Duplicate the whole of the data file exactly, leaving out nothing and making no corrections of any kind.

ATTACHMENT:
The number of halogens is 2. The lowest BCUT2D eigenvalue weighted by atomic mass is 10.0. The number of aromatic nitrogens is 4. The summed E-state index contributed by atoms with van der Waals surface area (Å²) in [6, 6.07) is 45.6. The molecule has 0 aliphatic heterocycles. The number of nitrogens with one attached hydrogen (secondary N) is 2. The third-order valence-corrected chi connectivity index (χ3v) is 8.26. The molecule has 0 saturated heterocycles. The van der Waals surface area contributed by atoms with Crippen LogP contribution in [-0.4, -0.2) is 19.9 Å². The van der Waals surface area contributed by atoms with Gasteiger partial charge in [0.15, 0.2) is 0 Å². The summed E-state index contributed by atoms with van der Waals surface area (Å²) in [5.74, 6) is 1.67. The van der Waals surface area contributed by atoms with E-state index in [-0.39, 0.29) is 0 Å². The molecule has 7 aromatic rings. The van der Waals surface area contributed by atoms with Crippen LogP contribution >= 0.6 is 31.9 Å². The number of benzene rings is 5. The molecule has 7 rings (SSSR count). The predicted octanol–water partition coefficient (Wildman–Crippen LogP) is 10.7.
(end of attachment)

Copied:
The number of halogens is 2. The lowest BCUT2D eigenvalue weighted by atomic mass is 10.0. The number of aromatic nitrogens is 4. The summed E-state index contributed by atoms with van der Waals surface area (Å²) in [6, 6.07) is 45.6. The molecule has 0 aliphatic heterocycles. The number of nitrogens with one attached hydrogen (secondary N) is 2. The third-order valence-corrected chi connectivity index (χ3v) is 8.26. The molecule has 0 saturated heterocycles. The van der Waals surface area contributed by atoms with Crippen LogP contribution in [-0.4, -0.2) is 19.9 Å². The van der Waals surface area contributed by atoms with Gasteiger partial charge in [0.15, 0.2) is 0 Å². The summed E-state index contributed by atoms with van der Waals surface area (Å²) in [5.74, 6) is 1.67. The van der Waals surface area contributed by atoms with E-state index in [-0.39, 0.29) is 0 Å². The molecule has 7 aromatic rings. The van der Waals surface area contributed by atoms with Crippen LogP contribution >= 0.6 is 31.9 Å². The number of benzene rings is 5. The molecule has 7 rings (SSSR count). The predicted octanol–water partition coefficient (Wildman–Crippen LogP) is 10.7.